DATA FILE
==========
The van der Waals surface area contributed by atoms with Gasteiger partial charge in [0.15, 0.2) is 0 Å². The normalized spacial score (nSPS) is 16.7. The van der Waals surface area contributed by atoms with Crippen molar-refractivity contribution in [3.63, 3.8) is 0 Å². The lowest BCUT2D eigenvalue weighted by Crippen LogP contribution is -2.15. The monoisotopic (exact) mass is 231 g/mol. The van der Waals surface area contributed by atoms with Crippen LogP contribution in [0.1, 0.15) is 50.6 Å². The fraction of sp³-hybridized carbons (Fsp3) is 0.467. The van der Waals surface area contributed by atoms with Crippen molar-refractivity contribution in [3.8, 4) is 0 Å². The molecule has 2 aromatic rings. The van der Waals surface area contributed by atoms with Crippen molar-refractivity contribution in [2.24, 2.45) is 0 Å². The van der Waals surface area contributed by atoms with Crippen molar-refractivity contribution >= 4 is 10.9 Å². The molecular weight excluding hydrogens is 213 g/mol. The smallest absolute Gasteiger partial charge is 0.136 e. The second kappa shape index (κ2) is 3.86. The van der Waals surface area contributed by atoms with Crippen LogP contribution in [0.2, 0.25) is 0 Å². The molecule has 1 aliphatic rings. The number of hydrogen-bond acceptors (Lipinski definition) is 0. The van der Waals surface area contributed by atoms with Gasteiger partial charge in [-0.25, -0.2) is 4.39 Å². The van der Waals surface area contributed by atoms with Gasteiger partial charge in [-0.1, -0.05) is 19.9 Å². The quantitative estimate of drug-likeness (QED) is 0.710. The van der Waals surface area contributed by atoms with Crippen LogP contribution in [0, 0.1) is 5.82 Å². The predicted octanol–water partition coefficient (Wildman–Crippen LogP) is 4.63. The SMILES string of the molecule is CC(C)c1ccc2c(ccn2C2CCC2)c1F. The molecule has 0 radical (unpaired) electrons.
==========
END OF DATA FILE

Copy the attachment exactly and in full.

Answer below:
The van der Waals surface area contributed by atoms with Gasteiger partial charge in [0.15, 0.2) is 0 Å². The normalized spacial score (nSPS) is 16.7. The van der Waals surface area contributed by atoms with Crippen molar-refractivity contribution in [3.63, 3.8) is 0 Å². The lowest BCUT2D eigenvalue weighted by Crippen LogP contribution is -2.15. The monoisotopic (exact) mass is 231 g/mol. The van der Waals surface area contributed by atoms with Crippen LogP contribution in [0.1, 0.15) is 50.6 Å². The fraction of sp³-hybridized carbons (Fsp3) is 0.467. The van der Waals surface area contributed by atoms with Crippen molar-refractivity contribution in [3.8, 4) is 0 Å². The molecule has 2 aromatic rings. The van der Waals surface area contributed by atoms with Crippen molar-refractivity contribution in [2.24, 2.45) is 0 Å². The van der Waals surface area contributed by atoms with Crippen molar-refractivity contribution >= 4 is 10.9 Å². The molecular weight excluding hydrogens is 213 g/mol. The smallest absolute Gasteiger partial charge is 0.136 e. The second kappa shape index (κ2) is 3.86. The van der Waals surface area contributed by atoms with Crippen LogP contribution in [0.2, 0.25) is 0 Å². The molecule has 1 aliphatic rings. The number of hydrogen-bond acceptors (Lipinski definition) is 0. The van der Waals surface area contributed by atoms with Gasteiger partial charge in [-0.25, -0.2) is 4.39 Å². The van der Waals surface area contributed by atoms with Gasteiger partial charge in [-0.1, -0.05) is 19.9 Å². The quantitative estimate of drug-likeness (QED) is 0.710. The van der Waals surface area contributed by atoms with Crippen LogP contribution in [0, 0.1) is 5.82 Å². The predicted octanol–water partition coefficient (Wildman–Crippen LogP) is 4.63. The SMILES string of the molecule is CC(C)c1ccc2c(ccn2C2CCC2)c1F. The molecule has 0 radical (unpaired) electrons.